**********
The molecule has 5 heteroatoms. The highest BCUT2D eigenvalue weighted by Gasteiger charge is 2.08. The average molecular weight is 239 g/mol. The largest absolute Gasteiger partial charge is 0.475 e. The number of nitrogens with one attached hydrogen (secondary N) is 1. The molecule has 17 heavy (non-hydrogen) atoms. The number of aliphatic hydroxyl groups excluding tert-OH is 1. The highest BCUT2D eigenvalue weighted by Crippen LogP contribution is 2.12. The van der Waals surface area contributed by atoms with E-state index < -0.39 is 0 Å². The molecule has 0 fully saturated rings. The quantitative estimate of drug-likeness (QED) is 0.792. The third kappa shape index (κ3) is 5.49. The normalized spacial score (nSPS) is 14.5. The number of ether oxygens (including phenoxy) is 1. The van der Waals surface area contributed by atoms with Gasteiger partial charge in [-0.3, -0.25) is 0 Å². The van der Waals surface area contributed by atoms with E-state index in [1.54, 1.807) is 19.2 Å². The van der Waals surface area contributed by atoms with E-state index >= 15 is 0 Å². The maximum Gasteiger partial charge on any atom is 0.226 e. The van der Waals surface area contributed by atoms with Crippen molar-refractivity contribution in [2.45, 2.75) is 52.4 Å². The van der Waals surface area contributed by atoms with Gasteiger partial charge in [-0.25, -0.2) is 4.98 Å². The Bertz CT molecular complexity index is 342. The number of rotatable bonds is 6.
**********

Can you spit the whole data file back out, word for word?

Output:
The molecule has 5 heteroatoms. The highest BCUT2D eigenvalue weighted by Gasteiger charge is 2.08. The average molecular weight is 239 g/mol. The largest absolute Gasteiger partial charge is 0.475 e. The number of nitrogens with one attached hydrogen (secondary N) is 1. The molecule has 17 heavy (non-hydrogen) atoms. The number of aliphatic hydroxyl groups excluding tert-OH is 1. The highest BCUT2D eigenvalue weighted by Crippen LogP contribution is 2.12. The van der Waals surface area contributed by atoms with E-state index < -0.39 is 0 Å². The molecule has 0 fully saturated rings. The quantitative estimate of drug-likeness (QED) is 0.792. The third kappa shape index (κ3) is 5.49. The normalized spacial score (nSPS) is 14.5. The number of ether oxygens (including phenoxy) is 1. The van der Waals surface area contributed by atoms with Gasteiger partial charge in [-0.3, -0.25) is 0 Å². The van der Waals surface area contributed by atoms with E-state index in [1.54, 1.807) is 19.2 Å². The van der Waals surface area contributed by atoms with E-state index >= 15 is 0 Å². The maximum Gasteiger partial charge on any atom is 0.226 e. The van der Waals surface area contributed by atoms with Crippen molar-refractivity contribution in [2.45, 2.75) is 52.4 Å². The van der Waals surface area contributed by atoms with Gasteiger partial charge in [-0.25, -0.2) is 4.98 Å². The Bertz CT molecular complexity index is 342. The number of rotatable bonds is 6.